With the five gone, the BNP now has no contenders in 15 of the 300 seats up for grabs in Parliament (50 of the total of 350 seats are reserved for women chosen by Proportional Representation).
The High Court on Thursday directed the EC to allocate the BNP’s symbol ‘Sheaf of Paddy’ to four BNP candidates instead of their rivals who had been given the symbol earlier. This was because the candidates who had been given the symbol earlier had not submitted their resignations to the concerned Government department within a “reasonable” period.
One of the reasons for nominations backfiring is that the BNP of today is disorganised, and is but a pale shadow of what it was earlier. Its supremo, the ageing and unwell Khaleda Zia, was sentenced to 10 years imprisonment for corruption. Rules bar the use her pictures on BNP posters. Her son and political heir, Tarique Rahman, is a fugitive in the UK.
The BNP’s structure is in disarray also because it debilitated itself by opting out of the last elections held in 2014. It quit the arena saying its demand for an independent election-time caretaker government was rejected.
Twenty-two Jamaat-e-Islami leaders contesting under the BNP’s electoral symbol ‘Sheaf of Paddy’ await the Election Commission’s decision on their candidacies. They had taken the BNP’s ticket since the EC had scrapped the radical Islamic party’s registration as a political party following a High Court ruling.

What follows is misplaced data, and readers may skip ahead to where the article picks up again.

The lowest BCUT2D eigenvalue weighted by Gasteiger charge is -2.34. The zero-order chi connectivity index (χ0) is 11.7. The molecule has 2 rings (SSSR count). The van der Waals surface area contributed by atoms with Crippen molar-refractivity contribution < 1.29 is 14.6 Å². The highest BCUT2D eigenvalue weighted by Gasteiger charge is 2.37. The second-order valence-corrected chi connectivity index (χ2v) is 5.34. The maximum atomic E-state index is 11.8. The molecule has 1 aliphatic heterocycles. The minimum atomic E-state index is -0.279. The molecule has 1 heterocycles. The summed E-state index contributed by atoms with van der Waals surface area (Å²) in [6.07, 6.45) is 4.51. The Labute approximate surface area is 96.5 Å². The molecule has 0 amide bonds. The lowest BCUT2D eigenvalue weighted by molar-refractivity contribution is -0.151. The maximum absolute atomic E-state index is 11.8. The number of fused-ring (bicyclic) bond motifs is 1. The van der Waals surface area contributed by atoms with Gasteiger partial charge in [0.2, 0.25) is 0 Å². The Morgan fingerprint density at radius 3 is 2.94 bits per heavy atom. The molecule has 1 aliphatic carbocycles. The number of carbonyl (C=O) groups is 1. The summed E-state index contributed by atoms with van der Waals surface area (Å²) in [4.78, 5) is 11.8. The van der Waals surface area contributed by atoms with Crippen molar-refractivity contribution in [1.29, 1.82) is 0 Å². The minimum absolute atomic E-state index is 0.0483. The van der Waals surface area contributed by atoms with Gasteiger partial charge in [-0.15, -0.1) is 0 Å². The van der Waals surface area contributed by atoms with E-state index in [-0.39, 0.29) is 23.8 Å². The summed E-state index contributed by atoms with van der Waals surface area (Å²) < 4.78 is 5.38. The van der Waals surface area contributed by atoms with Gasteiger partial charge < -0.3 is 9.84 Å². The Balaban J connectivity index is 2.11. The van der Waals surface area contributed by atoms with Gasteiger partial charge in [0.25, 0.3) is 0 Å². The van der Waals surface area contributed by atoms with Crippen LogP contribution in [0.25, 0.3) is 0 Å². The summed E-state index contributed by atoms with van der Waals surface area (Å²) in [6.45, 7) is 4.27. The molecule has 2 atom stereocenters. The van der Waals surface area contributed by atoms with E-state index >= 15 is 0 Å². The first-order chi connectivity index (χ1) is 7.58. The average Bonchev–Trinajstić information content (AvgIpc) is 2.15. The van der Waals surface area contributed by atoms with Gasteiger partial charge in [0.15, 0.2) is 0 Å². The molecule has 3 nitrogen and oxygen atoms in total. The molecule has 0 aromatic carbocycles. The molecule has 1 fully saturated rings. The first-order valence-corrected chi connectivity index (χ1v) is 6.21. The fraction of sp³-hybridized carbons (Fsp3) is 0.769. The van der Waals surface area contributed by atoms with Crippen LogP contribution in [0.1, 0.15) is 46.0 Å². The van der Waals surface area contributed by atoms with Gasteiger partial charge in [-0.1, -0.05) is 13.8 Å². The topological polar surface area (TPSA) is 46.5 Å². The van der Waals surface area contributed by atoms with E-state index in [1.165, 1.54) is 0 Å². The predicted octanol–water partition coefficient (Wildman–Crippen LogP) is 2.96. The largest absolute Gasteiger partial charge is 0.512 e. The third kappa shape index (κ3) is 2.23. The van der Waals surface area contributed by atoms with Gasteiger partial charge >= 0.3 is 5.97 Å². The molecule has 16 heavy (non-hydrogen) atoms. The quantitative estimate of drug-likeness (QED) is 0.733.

Aware that she had ruled with an iron fist and that she had not met all the expectations of the electorate, Sheikh Hasina has sought pardon and asked the people to give her another chance.
“To err is human. My colleagues and I might have made mistakes while performing our duties. I, on behalf of myself and my party, fervently request the countrymen to look kindly on our mistakes. I promise to build a more beautiful future by learning from the past,” Hasina said when releasing her party Awami League’s manifesto.
The Awami League aims to increase GDP growth to 10% per annum from the present 7.8% in the next five years. It wants to bring down, by 2041, the poverty rate to zero from about 22% now. It promises to create jobs for 10 million plus youths, with foreign employment for 1,000 youths from each Upazila.
In contrast to Khaleda Zia, who alienated India, Hasina has been balancing varying interests very judiciously. She has been very friendly with India despite the dispute over Padma river waters. She pleased New Delhi by crushing Islamic terrorism. But she curbed Islamic terrorism without antagonising the moderate Islamic lobby. She co-opted the Islamist Hifazat-e-Islam. And she accepted huge investments from China without antagonising India in the process.